by Br Julian McDonald cfc

“The Spirit and our spirit bear united witness that we are children of God. And if we are children, we are heirs as well: heirs of God and coheirs with Christ, sharing his sufferings so as to share his glory.” Romans 8: 14-17
“Go, therefore, make disciples of all the nations; baptise them in the name of the Father and of the Son and of the Holy Spirit…” Matthew 28: 16-20

Last Sunday morning when I was tuned into a talk-back radio programme, a listener called in asking for residents living near him to help him find his pet, wall-eyed Samoyed dog which had gone astray. He explained to the radio compere that he would be broken-hearted if he was not reunited with his best friend. That plea reminded me of another story of an elderly man who was out enjoying his customary evening stroll when he heard a quiet voice calling: “Help me! Please, help me!” Looking around him, he saw no one. So, he continued on his walk, only to hear the cry for help repeated. This time, he looked down and discovered a small frog on the path. He bent down and gently picked up the little creature. As he was examining it, the frog spoke up again: “I am really a beautiful princess, and if you kiss me, I will return to being a beautiful princess again, and I will give you a big hug and be forever grateful to you.” The man paused for a moment, gently placed the frog in the top pocket of his shirt and went on with his walk. But the frog peeped out of the pocket and asked: “Why won’t you kiss me?” The man looked down at the frog and said: “To tell you the truth, my friend, at this stage of my life, I’d rather have a talking frog to keep me company!” (from William J. Bausch: Story-Telling the Word, p.253, Twenty-Third Publications, Mystic CT, USA, 1996)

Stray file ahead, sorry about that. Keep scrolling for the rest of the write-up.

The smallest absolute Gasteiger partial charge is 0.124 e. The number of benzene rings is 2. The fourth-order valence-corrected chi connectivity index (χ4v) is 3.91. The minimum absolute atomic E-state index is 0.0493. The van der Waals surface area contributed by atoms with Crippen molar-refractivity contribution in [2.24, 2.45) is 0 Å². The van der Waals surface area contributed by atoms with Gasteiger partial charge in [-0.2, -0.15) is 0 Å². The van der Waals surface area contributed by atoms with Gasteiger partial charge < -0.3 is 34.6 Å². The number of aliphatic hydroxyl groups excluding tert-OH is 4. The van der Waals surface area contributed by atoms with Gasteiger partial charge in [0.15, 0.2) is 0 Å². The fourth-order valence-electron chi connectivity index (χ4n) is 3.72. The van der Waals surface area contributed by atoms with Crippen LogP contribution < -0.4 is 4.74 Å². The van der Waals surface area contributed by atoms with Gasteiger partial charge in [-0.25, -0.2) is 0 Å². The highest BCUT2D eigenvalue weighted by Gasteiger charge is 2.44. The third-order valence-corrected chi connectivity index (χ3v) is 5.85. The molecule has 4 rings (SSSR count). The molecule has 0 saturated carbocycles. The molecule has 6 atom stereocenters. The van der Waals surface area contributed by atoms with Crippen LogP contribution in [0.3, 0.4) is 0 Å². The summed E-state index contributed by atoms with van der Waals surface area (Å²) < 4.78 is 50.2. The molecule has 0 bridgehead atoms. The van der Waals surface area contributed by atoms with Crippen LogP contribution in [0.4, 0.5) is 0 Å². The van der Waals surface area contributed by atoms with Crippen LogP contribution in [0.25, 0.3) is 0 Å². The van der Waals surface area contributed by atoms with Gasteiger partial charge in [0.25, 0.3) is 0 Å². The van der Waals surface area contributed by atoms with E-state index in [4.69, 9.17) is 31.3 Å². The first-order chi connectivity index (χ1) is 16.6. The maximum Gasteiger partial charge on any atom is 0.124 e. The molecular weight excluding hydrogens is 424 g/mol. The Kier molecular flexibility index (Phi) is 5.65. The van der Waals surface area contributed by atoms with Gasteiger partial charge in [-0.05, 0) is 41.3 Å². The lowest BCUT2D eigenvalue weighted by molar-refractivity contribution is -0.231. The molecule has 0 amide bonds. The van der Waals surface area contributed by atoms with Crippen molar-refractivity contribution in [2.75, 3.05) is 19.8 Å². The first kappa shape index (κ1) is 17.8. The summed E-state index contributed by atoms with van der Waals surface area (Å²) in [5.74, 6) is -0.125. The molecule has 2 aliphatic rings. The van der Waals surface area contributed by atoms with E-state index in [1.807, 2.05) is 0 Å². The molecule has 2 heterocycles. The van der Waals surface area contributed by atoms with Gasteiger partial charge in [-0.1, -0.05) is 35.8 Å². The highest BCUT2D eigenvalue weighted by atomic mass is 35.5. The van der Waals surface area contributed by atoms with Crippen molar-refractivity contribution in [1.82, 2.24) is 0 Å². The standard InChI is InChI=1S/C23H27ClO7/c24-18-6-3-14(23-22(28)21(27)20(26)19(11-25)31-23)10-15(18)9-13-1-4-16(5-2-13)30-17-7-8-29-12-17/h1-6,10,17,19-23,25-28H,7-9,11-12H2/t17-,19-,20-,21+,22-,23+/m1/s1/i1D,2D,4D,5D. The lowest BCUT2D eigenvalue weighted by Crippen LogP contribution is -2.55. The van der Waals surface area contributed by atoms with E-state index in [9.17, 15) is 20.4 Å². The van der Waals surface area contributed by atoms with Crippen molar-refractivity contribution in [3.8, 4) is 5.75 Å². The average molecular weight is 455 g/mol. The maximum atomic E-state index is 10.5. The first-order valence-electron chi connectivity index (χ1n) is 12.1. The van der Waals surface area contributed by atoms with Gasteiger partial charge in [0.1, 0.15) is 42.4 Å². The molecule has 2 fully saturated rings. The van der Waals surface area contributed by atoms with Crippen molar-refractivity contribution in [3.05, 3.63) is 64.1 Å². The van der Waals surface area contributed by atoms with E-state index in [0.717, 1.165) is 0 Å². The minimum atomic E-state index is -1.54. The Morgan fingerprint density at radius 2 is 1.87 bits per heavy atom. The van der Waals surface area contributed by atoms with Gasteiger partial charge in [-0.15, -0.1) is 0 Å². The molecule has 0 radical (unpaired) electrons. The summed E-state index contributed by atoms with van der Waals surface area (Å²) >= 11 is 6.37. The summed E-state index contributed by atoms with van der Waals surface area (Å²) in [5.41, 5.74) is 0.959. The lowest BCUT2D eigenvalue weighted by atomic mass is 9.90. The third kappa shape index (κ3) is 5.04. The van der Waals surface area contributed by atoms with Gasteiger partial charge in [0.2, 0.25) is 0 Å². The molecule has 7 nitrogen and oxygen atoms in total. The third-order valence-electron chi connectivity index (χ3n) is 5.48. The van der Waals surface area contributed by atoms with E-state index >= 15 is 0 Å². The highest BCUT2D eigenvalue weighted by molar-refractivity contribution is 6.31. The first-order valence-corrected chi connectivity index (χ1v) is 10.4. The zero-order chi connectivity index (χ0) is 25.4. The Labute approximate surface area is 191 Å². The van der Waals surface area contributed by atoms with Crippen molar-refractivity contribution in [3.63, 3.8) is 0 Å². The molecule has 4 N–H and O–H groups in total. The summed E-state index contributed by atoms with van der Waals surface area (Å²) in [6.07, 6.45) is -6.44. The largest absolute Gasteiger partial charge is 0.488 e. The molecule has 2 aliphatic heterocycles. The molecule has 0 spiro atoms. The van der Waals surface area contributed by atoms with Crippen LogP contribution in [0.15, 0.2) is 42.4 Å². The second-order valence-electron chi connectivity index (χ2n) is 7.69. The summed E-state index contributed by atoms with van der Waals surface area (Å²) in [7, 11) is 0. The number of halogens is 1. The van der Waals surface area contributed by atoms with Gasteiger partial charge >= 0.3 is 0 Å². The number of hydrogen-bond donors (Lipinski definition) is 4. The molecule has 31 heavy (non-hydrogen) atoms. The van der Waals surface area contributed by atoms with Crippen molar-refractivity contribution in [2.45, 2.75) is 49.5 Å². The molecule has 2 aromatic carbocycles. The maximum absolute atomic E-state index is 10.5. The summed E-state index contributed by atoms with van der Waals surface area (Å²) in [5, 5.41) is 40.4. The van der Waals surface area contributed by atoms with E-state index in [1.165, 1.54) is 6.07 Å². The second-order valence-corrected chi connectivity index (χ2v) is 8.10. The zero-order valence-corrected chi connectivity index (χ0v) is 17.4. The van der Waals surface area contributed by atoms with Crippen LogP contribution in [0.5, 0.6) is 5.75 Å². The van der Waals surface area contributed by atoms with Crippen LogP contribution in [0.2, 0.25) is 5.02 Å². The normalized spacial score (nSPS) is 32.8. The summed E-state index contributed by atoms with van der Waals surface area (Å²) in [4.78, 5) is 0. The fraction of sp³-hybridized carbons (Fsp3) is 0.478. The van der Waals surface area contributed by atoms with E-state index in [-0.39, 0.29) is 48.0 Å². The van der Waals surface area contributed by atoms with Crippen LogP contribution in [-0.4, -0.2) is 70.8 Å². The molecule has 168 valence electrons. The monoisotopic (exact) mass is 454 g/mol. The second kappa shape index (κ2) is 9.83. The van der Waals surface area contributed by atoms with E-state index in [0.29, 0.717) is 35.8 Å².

These two stories left me reflecting on the fact that every single one of us has a deep-seated need for relationship, for companionship, for community, even if we find that companionship with a frog, a canary, a cat or a Samoyed. Our need for relationship and community explains why solitary confinement is the harshest, cruellest punishment that we can inflict on another human being. But what connection do these comments and the two stories with which I began have with this coming Sunday’s celebration of God as Trinity? While every Sunday we proclaim publicly our faith in God as Father, Son and Spirit, we will not come close to understanding the dogma of God as Trinity by embarking only on an assiduous study of what very capable, dogmatic theologians have written about the Trinity. I suggest we will do better to ponder what the Scriptures tell us about God and about ourselves. John in his Gospel and in his three New Testament Letters has repeatedly reminded us that “God is love”, and it was God who first took the initiative of loving us endlessly and unconditionally. All the Gospel writers affirm that God’s love was expressed tangibly and most visibly in the person of Jesus, who was born into the world as brother to us all. And it was the Risen Jesus who told us that only by returning to his rightful place with God, his Father would he be able to send us the Holy Spirit to be our guide, our comfort and our goad to prod us to live true to the God in whose image we have been created. Love, of its very nature, is relational. In asserting that God is love, John confirmed that God is relational in essence. The Trinity, God as Father, Son and Spirit is the best that any theologian or author of Scripture has been able to come up with to describe God as a relational community of love. The stories of the elderly men with the Samoyed and the talking frog illustrate that without community, companionship and love, we would all shrivel and die. The scriptures illustrate that the God in whose image we are created is, by nature, relational, communal and loving. Yet, the scriptural language and the language used by theologians to write about God and the Trinity is predominantly masculine, even though there are multiple references in the First and New Testaments to the maternal nature of God. See, for example, Hosea 11: 3-4 and Matthew 23: 37. Loved into life by God, we mirror our origins in our behaviour. The bottom line is that we are most like God when we reach out to others in love, when we give love selflessly and when we receive love.